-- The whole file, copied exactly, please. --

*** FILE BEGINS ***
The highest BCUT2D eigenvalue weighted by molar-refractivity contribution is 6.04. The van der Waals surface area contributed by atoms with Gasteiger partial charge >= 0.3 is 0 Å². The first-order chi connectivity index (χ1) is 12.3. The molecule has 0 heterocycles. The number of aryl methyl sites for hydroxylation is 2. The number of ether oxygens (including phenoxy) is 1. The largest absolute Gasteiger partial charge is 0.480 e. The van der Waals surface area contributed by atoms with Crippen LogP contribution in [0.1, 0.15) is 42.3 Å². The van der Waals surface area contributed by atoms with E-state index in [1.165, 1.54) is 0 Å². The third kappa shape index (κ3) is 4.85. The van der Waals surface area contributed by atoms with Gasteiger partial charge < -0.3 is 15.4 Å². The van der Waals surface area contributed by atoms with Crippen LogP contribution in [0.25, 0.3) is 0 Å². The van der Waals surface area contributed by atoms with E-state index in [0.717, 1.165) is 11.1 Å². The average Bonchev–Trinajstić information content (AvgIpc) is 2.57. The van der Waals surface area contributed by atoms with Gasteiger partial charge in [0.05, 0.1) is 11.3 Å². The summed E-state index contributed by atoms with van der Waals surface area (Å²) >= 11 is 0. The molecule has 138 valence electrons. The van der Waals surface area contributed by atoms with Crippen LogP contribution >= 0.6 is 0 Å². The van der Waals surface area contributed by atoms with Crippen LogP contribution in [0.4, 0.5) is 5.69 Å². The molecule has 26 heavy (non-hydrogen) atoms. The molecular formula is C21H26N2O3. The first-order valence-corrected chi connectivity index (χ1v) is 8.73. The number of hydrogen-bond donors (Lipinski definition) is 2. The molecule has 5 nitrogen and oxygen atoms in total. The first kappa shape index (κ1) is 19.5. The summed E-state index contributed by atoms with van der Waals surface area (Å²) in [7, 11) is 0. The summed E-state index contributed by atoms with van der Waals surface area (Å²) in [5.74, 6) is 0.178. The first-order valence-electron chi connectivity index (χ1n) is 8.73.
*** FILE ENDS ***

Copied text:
The highest BCUT2D eigenvalue weighted by molar-refractivity contribution is 6.04. The van der Waals surface area contributed by atoms with Gasteiger partial charge >= 0.3 is 0 Å². The first-order chi connectivity index (χ1) is 12.3. The molecule has 0 heterocycles. The number of aryl methyl sites for hydroxylation is 2. The number of ether oxygens (including phenoxy) is 1. The largest absolute Gasteiger partial charge is 0.480 e. The van der Waals surface area contributed by atoms with Crippen LogP contribution in [0.1, 0.15) is 42.3 Å². The van der Waals surface area contributed by atoms with E-state index in [1.165, 1.54) is 0 Å². The third kappa shape index (κ3) is 4.85. The van der Waals surface area contributed by atoms with Gasteiger partial charge < -0.3 is 15.4 Å². The van der Waals surface area contributed by atoms with Crippen LogP contribution in [0.25, 0.3) is 0 Å². The van der Waals surface area contributed by atoms with E-state index in [0.717, 1.165) is 11.1 Å². The average Bonchev–Trinajstić information content (AvgIpc) is 2.57. The van der Waals surface area contributed by atoms with Gasteiger partial charge in [0.05, 0.1) is 11.3 Å². The summed E-state index contributed by atoms with van der Waals surface area (Å²) >= 11 is 0. The molecule has 138 valence electrons. The van der Waals surface area contributed by atoms with Crippen LogP contribution >= 0.6 is 0 Å². The van der Waals surface area contributed by atoms with Crippen LogP contribution in [0.4, 0.5) is 5.69 Å². The molecule has 26 heavy (non-hydrogen) atoms. The molecular formula is C21H26N2O3. The first-order valence-corrected chi connectivity index (χ1v) is 8.73. The number of hydrogen-bond donors (Lipinski definition) is 2. The molecule has 5 nitrogen and oxygen atoms in total. The first kappa shape index (κ1) is 19.5. The summed E-state index contributed by atoms with van der Waals surface area (Å²) in [7, 11) is 0. The summed E-state index contributed by atoms with van der Waals surface area (Å²) in [5.74, 6) is 0.178. The first-order valence-electron chi connectivity index (χ1n) is 8.73.